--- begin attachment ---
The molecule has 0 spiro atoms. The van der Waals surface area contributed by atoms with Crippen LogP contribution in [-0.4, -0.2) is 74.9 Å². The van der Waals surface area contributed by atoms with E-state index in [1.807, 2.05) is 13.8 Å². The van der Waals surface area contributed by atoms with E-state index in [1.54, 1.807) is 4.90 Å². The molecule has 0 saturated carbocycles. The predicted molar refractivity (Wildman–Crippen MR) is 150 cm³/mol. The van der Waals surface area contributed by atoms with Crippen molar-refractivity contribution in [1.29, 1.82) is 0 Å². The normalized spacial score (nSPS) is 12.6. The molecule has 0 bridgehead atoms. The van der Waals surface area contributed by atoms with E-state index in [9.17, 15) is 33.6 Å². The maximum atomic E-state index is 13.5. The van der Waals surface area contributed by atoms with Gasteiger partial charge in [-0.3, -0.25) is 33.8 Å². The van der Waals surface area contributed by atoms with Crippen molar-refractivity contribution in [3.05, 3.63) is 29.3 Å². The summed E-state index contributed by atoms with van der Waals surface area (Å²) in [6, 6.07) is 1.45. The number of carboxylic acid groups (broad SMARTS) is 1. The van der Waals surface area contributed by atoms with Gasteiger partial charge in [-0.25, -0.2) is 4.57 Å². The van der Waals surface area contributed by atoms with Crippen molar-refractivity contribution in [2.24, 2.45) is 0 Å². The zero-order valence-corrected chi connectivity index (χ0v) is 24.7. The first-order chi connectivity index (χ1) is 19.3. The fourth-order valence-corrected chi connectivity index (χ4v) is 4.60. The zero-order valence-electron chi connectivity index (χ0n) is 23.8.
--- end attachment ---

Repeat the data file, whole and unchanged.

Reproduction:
The molecule has 0 spiro atoms. The van der Waals surface area contributed by atoms with Crippen LogP contribution in [-0.4, -0.2) is 74.9 Å². The van der Waals surface area contributed by atoms with E-state index in [1.807, 2.05) is 13.8 Å². The van der Waals surface area contributed by atoms with E-state index in [1.54, 1.807) is 4.90 Å². The molecule has 0 saturated carbocycles. The predicted molar refractivity (Wildman–Crippen MR) is 150 cm³/mol. The van der Waals surface area contributed by atoms with Crippen molar-refractivity contribution in [1.29, 1.82) is 0 Å². The normalized spacial score (nSPS) is 12.6. The molecule has 0 bridgehead atoms. The van der Waals surface area contributed by atoms with E-state index in [9.17, 15) is 33.6 Å². The maximum atomic E-state index is 13.5. The van der Waals surface area contributed by atoms with Gasteiger partial charge in [-0.3, -0.25) is 33.8 Å². The van der Waals surface area contributed by atoms with Crippen molar-refractivity contribution in [3.05, 3.63) is 29.3 Å². The summed E-state index contributed by atoms with van der Waals surface area (Å²) in [6, 6.07) is 1.45. The number of carboxylic acid groups (broad SMARTS) is 1. The van der Waals surface area contributed by atoms with Gasteiger partial charge in [-0.25, -0.2) is 4.57 Å². The van der Waals surface area contributed by atoms with Crippen molar-refractivity contribution in [2.24, 2.45) is 0 Å². The zero-order valence-corrected chi connectivity index (χ0v) is 24.7. The first-order chi connectivity index (χ1) is 19.3. The fourth-order valence-corrected chi connectivity index (χ4v) is 4.60. The zero-order valence-electron chi connectivity index (χ0n) is 23.8.